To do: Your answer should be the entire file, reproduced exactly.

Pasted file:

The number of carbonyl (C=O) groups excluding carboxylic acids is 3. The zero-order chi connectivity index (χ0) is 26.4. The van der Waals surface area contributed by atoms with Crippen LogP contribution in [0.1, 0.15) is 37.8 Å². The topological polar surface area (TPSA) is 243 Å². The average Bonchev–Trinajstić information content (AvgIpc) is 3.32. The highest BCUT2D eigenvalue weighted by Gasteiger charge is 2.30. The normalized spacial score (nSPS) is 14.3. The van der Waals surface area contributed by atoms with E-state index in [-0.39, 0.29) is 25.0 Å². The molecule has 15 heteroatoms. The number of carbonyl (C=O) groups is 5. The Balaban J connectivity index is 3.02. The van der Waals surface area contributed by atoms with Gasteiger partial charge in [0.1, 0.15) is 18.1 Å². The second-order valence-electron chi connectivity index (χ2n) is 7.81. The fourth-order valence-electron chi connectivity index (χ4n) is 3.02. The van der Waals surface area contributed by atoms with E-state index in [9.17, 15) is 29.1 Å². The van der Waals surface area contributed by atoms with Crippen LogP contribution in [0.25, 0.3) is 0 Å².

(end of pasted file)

The number of carbonyl (C=O) groups excluding carboxylic acids is 3. The zero-order chi connectivity index (χ0) is 26.4. The van der Waals surface area contributed by atoms with Crippen LogP contribution in [0.1, 0.15) is 37.8 Å². The topological polar surface area (TPSA) is 243 Å². The average Bonchev–Trinajstić information content (AvgIpc) is 3.32. The highest BCUT2D eigenvalue weighted by Gasteiger charge is 2.30. The normalized spacial score (nSPS) is 14.3. The van der Waals surface area contributed by atoms with E-state index in [-0.39, 0.29) is 25.0 Å². The molecule has 15 heteroatoms. The number of carbonyl (C=O) groups is 5. The Balaban J connectivity index is 3.02. The van der Waals surface area contributed by atoms with Gasteiger partial charge in [0.1, 0.15) is 18.1 Å². The second-order valence-electron chi connectivity index (χ2n) is 7.81. The fourth-order valence-electron chi connectivity index (χ4n) is 3.02. The van der Waals surface area contributed by atoms with E-state index in [9.17, 15) is 29.1 Å². The van der Waals surface area contributed by atoms with Crippen LogP contribution in [0.25, 0.3) is 0 Å².